Chariandy, David. “Brother”

ISBN 978-0-7710-2290-6

“It is a story, effectively vague, of a young man deeply “troubled,” and of a younger brother carrying “history” and a mother showing now the creep of “madness.”

 Thank you David Chariandy, for writing your own blog within your own book! So, there you have it folks- this is what “Brother” is about. Hopefully you came here to read my take on this “coming of age” story, so I will humbly oblige. Wish me luck! Here goes:

I think Tolstoy could have taken a lesson from David Chariandy (if they lived in the same era!). Chariandy’s writing appears to flow so effortlessly, like the music from a Sitar. Just as a musician must practice  the strings for hours before the great audition, Chariandy too must have spent many long hours editing and re-editing his sentences, before giving the readers a story to unfold. He has chosen each word so carefully, that none are redundant. Truly Brother is a complex tale, so beautifully described- but with such limited word count- only 177 pages. Our own fellow Canadian has proven to that minimalists are efficient.

While reading, I had the urge to put in some real tunes by Otis Clay and Nina Simone; I could almost smell the fragrances of the West Indian Spices he describes in his character’s homes, and could see Scarborough’s Rouge clearly.  This book toys with life in the ‘hood, mental health and homosexuality.

Michael and Francis are both children of immigrants, live with their mom, have no father figure in the house, watch their mother burn out trying to make ends meet and witness the poor lifestyle of their neighbourhood, all while struggling to become mature. As children, these boys become familiar with gangs, and crimes- when the tough get tougher, these boys look for ways to escape.  Michael turns his focus inward, becoming an introvert- and only really giving readers a glimpse of who he is, when he is at The Rouge. Michael fails at looking “put together” and his inner confusions show- often leading him to be teased, or advised on how to dress by others.

Francis finds himself drawn to his friend, Jelly, who also shares his passion for making music. He spends his days at a Barbershop called “Desirea”, where he listens to various artists, remixes songs using the sounds of music legends, like Nina Simone and dreams of a day where he can escape the darkness of his neighbourhood. It is through music, that he finds an escape. He keeps his dreams on the down low from his brother and his mother, as he doesn’t think they will be able to relate. It is in the same barbershop, where Francis found the dreams to live big and to love freely, that he also met Death.  While pursuing his and Jelly’s recording dream and being persistent against the obstacles in his path, Francis gets beat up. He returns to the Barbershop, the only home he feels free in, to seek refuge, and it is here, that he gets gunned down by police officers, while trying to protect the boy he loves.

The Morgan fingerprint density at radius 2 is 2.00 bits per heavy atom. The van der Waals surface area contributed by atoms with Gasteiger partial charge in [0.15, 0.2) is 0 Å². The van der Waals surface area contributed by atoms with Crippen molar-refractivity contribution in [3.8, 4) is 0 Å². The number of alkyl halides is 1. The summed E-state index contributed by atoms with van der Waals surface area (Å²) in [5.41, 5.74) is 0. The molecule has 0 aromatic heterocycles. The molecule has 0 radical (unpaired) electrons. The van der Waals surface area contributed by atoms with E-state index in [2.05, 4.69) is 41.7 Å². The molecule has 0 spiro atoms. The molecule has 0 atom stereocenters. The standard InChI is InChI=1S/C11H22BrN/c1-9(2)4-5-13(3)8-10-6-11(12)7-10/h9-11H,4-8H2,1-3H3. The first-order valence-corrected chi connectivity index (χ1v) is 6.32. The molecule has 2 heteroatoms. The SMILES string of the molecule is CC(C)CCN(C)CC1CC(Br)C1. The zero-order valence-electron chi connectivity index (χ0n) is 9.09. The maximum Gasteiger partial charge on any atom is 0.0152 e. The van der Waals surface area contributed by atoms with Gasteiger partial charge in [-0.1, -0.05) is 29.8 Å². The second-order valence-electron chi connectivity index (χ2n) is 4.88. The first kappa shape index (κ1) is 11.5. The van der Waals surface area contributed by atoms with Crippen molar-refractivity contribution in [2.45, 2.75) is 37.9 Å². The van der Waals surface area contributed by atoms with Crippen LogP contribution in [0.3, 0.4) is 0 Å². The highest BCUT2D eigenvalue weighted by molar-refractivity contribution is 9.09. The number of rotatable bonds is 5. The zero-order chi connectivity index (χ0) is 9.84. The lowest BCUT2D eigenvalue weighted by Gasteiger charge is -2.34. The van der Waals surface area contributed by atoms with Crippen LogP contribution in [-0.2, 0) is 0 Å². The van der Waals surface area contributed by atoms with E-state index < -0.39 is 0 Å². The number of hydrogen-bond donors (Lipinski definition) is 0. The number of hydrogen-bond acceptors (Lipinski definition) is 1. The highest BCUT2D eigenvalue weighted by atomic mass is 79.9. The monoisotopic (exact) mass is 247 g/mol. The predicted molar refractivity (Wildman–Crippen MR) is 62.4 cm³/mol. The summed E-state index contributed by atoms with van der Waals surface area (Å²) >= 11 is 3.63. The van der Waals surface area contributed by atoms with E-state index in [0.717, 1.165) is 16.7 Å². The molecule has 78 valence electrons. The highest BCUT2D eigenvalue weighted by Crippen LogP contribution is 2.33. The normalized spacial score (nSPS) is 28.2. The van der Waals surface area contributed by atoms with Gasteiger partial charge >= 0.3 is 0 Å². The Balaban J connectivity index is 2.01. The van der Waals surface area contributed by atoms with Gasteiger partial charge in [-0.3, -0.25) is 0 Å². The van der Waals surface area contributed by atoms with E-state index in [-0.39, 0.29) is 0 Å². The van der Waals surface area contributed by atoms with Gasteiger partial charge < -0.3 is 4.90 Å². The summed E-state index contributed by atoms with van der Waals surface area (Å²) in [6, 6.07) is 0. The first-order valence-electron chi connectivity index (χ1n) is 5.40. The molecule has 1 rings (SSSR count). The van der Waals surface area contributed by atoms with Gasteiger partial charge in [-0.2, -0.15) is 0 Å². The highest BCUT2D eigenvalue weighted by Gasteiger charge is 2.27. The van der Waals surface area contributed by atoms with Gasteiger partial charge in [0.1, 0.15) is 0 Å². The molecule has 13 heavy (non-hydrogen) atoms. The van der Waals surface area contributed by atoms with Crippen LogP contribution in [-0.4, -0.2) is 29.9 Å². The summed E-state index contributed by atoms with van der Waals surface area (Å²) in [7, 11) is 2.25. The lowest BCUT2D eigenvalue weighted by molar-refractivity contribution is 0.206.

This incident sets off a pattern of madness in the mother, who must be taken care of by her surviving son.  The stigma around mental illness is obvious in Chariandy’s writings- Michael, learns what is and what isn’t acceptable in social interactions. He watches her become a spectacle in the neighbourhood- gossip is spread about her and she is avoided by others. He becomes very protective of his mother and shields her from society. Some families still bring cooked food over to them, but they do so with minimal interaction.

The hesitance in open communication is prevalent throughout the book.  Hints are made towards homosexuality, but not said upfront. Chariandy references James Baldwin’s controversial book Giovanni’s Room in the early pages. Michael finds condoms in Francis’ stuff, but his brother refuses to speak about girls to him- leaving him very confused. Yet, Michael is not the only one with unanswered questions- Francis too feels alone.  He runs away from home to seek refuge in the Barbershop with his lover, Jelly. He is constantly admiring him, while Jelly seems to be the only one who can calm down the frustration behind Francis’s eyes. Just like how Francis has no one to share his intimate experiences with, Michael can’t talk to his brother about Aisha.

All in all, this is a beautifully written book about controversial- but very real issues. The metaphors, imagism and word choice are wonderful! I strongly suggest buying this book TODAY!


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